Meet the founder of Between 10 and 5- Uno De Waal


Happy Monday Creatives! Uno De Waal, publisher of Between 10 and 5 gives us an insight of what he does and why he does it. Let the questions begin *drum roll.

First and foremost, please tell us who is Uno and what do you do?
I’m the publisher of Between 10 and 5. That means I make sure that our editorial team is producing the right type of content for our audience, and on the other hand I make sure that there is money coming in to finance the running of the site. My instagram feed will tell you that I’m an adventure motorbiker who’s into classic cars and spends a lot of time in Braamfontein.

Before we get down to the nitty gritty, please tell us why the name Between 10 and 5?

We want people to send us in between 5 and 10 pieces of their latest work. Less than 5 and you don’t really get a feel for what they are about, and more than 10 is too much and you gloss over it. We wanted to use, but it was taken so we registered The name also sticks a bit better and I’ve grown to love it.

People sometimes think it’s because of the hours that creatives work – from 10am till 5pm.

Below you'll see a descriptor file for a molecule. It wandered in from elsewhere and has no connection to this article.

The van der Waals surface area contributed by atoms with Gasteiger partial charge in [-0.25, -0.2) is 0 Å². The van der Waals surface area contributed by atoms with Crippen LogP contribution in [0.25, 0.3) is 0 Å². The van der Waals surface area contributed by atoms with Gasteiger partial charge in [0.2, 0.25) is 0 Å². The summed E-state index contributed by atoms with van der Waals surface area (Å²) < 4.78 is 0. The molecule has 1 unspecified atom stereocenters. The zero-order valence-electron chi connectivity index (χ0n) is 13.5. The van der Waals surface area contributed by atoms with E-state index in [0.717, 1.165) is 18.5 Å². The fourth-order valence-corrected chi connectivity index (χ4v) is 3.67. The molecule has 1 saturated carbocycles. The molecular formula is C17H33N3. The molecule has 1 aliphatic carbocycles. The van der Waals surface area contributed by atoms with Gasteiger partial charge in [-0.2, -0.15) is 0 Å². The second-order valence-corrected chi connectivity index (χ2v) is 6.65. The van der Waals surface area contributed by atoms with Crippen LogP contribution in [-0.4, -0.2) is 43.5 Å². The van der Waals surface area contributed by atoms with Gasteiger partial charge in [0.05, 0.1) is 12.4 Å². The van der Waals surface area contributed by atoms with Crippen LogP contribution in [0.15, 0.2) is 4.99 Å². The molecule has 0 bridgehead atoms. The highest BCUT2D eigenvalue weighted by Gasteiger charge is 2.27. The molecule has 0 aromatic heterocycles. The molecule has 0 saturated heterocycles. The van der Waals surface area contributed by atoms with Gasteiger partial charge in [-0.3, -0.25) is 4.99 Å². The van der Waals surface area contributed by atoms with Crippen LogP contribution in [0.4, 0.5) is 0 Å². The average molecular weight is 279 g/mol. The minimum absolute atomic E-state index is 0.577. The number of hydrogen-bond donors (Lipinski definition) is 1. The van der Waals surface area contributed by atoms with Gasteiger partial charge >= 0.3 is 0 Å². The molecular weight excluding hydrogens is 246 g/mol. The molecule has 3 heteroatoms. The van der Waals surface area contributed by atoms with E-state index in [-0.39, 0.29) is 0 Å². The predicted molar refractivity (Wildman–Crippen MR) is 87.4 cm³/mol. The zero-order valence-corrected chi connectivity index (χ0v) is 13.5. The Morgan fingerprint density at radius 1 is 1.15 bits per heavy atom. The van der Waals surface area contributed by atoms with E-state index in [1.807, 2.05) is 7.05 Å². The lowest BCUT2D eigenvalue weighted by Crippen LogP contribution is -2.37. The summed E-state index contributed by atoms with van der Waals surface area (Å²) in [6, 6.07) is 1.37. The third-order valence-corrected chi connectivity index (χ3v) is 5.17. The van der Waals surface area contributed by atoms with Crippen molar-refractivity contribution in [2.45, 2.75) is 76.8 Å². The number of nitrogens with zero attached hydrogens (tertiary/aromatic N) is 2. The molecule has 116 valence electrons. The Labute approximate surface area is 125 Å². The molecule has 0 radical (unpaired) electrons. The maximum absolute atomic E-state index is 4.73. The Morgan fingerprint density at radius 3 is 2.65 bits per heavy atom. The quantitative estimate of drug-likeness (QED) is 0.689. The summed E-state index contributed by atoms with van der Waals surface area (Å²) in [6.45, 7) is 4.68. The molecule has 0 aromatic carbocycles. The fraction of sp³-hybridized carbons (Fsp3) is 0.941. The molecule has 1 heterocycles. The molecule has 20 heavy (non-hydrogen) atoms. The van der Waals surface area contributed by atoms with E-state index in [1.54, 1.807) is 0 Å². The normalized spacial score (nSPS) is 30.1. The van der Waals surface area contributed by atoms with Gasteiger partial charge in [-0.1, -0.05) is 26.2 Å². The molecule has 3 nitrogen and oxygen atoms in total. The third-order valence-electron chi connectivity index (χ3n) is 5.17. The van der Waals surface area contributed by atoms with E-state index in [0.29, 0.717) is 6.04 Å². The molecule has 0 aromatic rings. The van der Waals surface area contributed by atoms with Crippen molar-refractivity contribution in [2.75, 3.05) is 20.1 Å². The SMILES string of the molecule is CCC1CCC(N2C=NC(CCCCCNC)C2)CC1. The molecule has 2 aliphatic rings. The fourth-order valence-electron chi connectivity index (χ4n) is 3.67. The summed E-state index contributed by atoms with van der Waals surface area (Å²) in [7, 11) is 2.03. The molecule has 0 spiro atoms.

You have a digital background, what inspired you to start a platform for creatives. What is the concept behind it?

I had my own research and strategy company at the time and we had to find South African social media references for toothpaste brands. This didn’t exist. Not only was there no resource for South African (toothpaste) social media campaigns, but there was also no real single resource for South African creativity. There was no single place to go to if you wanted to find out what the pulse of South African creativity was. All the magazines are quite niche in interiors or art and the Loeries served one market while Design Indaba another, plus we felt it didn’t really cater to what we were looking for. So we started it.
How long have you been running the site and how has the journey been?
10and5 will be 5 years old on the 29th of September. It’s been up and down I’d say. We’ve had some great success and even more so in the past 6 months. I ran the site in my spare time while having another day job until April 2013 when I decided to quit and run 10and5 full-time. About 3 years ago we appointed Alix as the editor to run the site full-time and our team has now grown to about 4 (on and off including freelancers). There is no way that 10and5 could be where it is today without Alix’s great eye and contribution to our content.